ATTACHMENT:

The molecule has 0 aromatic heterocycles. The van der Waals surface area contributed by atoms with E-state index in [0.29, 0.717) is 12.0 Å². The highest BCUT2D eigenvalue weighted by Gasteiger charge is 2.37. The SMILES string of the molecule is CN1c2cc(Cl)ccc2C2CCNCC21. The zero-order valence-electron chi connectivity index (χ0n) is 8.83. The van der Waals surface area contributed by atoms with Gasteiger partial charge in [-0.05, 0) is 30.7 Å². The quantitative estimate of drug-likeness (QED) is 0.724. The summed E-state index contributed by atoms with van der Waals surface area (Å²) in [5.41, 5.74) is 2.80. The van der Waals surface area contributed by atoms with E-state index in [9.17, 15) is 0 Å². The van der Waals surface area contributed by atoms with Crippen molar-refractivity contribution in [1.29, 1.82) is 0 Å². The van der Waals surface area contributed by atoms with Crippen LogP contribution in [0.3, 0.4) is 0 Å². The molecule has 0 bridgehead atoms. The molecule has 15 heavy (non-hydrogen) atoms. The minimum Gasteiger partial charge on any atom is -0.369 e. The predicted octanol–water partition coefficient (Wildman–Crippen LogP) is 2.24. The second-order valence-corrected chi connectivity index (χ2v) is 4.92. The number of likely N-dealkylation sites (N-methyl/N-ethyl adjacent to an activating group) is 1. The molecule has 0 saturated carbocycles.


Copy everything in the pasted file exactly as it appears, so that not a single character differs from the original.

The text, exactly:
The molecule has 0 aromatic heterocycles. The van der Waals surface area contributed by atoms with E-state index in [0.29, 0.717) is 12.0 Å². The highest BCUT2D eigenvalue weighted by Gasteiger charge is 2.37. The SMILES string of the molecule is CN1c2cc(Cl)ccc2C2CCNCC21. The zero-order valence-electron chi connectivity index (χ0n) is 8.83. The van der Waals surface area contributed by atoms with Gasteiger partial charge in [-0.05, 0) is 30.7 Å². The quantitative estimate of drug-likeness (QED) is 0.724. The summed E-state index contributed by atoms with van der Waals surface area (Å²) in [5.41, 5.74) is 2.80. The van der Waals surface area contributed by atoms with E-state index in [9.17, 15) is 0 Å². The van der Waals surface area contributed by atoms with Crippen molar-refractivity contribution in [1.29, 1.82) is 0 Å². The van der Waals surface area contributed by atoms with Crippen LogP contribution in [0.3, 0.4) is 0 Å². The molecule has 0 bridgehead atoms. The molecule has 15 heavy (non-hydrogen) atoms. The minimum Gasteiger partial charge on any atom is -0.369 e. The predicted octanol–water partition coefficient (Wildman–Crippen LogP) is 2.24. The second-order valence-corrected chi connectivity index (χ2v) is 4.92. The number of likely N-dealkylation sites (N-methyl/N-ethyl adjacent to an activating group) is 1. The molecule has 0 saturated carbocycles.